by Meryn Robinson, education and membership services, and Avery Avrakotos, education and policy manager
Since its founding in 1974, PRIM&R’s highest priority has been to provide those charged with ensuring research protections, as well as those involved in the design and implementation of research protocols, with the education, practical tools, and cutting-edge strategies needed for their work protecting subjects. As we celebrate our 40th anniversary, we are reflecting on those four decades of connecting and protecting by revisiting events that have shaped the field in our 40 Years of Research Ethics series.
Environmental enrichment, now a well-established concept within the world of animal research, has transformed from placing objects in otherwise empty zoo cages to a broad practice that encompasses “feelings based” approaches to support animals’ psychological well-being as well as functioning-based approaches to animal welfare.
The regulatory mandate for environmental enrichment has a long history. In 1970, as a result of amendments to the Animal Welfare Act (AWA), enclosure standards for all warm-blooded animals were developed. The need for additional regulations became apparent in 1981 when Alex Pacheco, an animal rights activist and cofounder of the then-newly formed organization People for the Ethical Treatment of Animals, discovered and documented violations of the AWA as a volunteer at the Institute for Biological Research in Silver Spring, MD. Pacheco’s work drew public attention to the care of laboratory animals.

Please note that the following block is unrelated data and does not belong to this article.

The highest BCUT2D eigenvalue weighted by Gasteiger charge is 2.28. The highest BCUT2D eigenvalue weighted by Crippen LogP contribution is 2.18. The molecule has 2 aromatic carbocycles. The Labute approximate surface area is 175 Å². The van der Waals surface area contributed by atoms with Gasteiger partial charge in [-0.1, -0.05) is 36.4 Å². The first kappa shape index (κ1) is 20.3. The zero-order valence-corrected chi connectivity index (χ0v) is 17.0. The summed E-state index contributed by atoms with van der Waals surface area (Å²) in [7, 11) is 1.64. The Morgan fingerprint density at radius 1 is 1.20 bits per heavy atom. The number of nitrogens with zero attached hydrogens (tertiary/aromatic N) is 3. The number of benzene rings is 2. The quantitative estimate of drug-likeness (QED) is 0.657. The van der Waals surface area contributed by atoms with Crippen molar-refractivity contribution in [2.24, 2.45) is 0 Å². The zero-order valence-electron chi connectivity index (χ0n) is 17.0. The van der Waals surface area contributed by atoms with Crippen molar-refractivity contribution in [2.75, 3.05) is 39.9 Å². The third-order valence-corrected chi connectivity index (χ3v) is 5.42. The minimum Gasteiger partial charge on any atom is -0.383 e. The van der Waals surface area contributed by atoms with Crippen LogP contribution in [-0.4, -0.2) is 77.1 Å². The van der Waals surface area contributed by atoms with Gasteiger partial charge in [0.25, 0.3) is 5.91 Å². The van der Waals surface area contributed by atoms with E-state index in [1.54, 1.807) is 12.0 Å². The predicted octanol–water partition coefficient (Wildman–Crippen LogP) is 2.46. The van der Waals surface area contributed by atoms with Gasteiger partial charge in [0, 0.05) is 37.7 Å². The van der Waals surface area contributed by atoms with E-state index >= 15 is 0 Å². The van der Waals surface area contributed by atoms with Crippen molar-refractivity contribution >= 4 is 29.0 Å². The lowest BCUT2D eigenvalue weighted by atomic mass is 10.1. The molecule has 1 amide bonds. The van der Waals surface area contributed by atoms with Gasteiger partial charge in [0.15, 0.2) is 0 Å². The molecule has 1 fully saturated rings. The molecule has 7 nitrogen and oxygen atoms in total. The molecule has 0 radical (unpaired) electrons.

In the years following the Silver Spring Monkey case, a number of bills advancing standards for the care of laboratory animals were introduced in the US House and Senate.
The views, opinions and positions expressed by these authors and blogs are theirs and do not necessarily represent that of the Bioethics Research Library and Kennedy Institute of Ethics or Georgetown University.